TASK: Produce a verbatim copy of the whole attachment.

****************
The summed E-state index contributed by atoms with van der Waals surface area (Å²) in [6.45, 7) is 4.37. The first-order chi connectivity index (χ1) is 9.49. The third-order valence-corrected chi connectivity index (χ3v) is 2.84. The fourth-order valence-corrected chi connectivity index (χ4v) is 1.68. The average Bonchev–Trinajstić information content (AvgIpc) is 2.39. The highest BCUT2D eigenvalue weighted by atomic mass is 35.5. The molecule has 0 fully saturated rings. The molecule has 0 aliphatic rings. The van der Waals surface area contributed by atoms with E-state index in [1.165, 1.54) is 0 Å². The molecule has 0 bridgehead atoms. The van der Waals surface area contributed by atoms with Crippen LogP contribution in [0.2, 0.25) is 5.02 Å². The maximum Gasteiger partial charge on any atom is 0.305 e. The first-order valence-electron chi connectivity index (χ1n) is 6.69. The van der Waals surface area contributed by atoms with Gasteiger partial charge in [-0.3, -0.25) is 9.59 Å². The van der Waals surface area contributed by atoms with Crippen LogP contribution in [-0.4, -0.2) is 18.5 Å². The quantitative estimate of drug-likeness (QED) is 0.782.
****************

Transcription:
The summed E-state index contributed by atoms with van der Waals surface area (Å²) in [6.45, 7) is 4.37. The first-order chi connectivity index (χ1) is 9.49. The third-order valence-corrected chi connectivity index (χ3v) is 2.84. The fourth-order valence-corrected chi connectivity index (χ4v) is 1.68. The average Bonchev–Trinajstić information content (AvgIpc) is 2.39. The highest BCUT2D eigenvalue weighted by atomic mass is 35.5. The molecule has 0 fully saturated rings. The molecule has 0 aliphatic rings. The van der Waals surface area contributed by atoms with E-state index in [1.165, 1.54) is 0 Å². The molecule has 0 bridgehead atoms. The van der Waals surface area contributed by atoms with Crippen LogP contribution in [0.2, 0.25) is 5.02 Å². The maximum Gasteiger partial charge on any atom is 0.305 e. The first-order valence-electron chi connectivity index (χ1n) is 6.69. The van der Waals surface area contributed by atoms with Gasteiger partial charge in [-0.3, -0.25) is 9.59 Å². The van der Waals surface area contributed by atoms with Crippen LogP contribution in [-0.4, -0.2) is 18.5 Å². The quantitative estimate of drug-likeness (QED) is 0.782.